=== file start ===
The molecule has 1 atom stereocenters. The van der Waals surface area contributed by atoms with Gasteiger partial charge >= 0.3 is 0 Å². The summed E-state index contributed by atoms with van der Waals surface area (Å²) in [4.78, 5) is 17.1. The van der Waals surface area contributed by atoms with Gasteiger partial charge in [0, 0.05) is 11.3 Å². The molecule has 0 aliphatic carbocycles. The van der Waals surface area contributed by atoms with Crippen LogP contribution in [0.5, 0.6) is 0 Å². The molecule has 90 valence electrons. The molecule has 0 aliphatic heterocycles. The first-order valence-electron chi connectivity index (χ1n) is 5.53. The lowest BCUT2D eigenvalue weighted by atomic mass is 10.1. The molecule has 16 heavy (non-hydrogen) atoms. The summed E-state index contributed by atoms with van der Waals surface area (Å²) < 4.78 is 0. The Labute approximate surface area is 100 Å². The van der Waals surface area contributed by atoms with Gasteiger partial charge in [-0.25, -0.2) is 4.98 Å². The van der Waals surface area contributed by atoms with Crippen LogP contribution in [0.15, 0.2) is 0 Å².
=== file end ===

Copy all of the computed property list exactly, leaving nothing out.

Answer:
The molecule has 1 atom stereocenters. The van der Waals surface area contributed by atoms with Gasteiger partial charge >= 0.3 is 0 Å². The summed E-state index contributed by atoms with van der Waals surface area (Å²) in [4.78, 5) is 17.1. The van der Waals surface area contributed by atoms with Gasteiger partial charge in [0, 0.05) is 11.3 Å². The molecule has 0 aliphatic carbocycles. The van der Waals surface area contributed by atoms with Crippen LogP contribution in [0.5, 0.6) is 0 Å². The molecule has 90 valence electrons. The molecule has 0 aliphatic heterocycles. The first-order valence-electron chi connectivity index (χ1n) is 5.53. The lowest BCUT2D eigenvalue weighted by atomic mass is 10.1. The molecule has 16 heavy (non-hydrogen) atoms. The summed E-state index contributed by atoms with van der Waals surface area (Å²) < 4.78 is 0. The Labute approximate surface area is 100 Å². The van der Waals surface area contributed by atoms with Gasteiger partial charge in [-0.25, -0.2) is 4.98 Å². The van der Waals surface area contributed by atoms with Crippen LogP contribution in [0.15, 0.2) is 0 Å².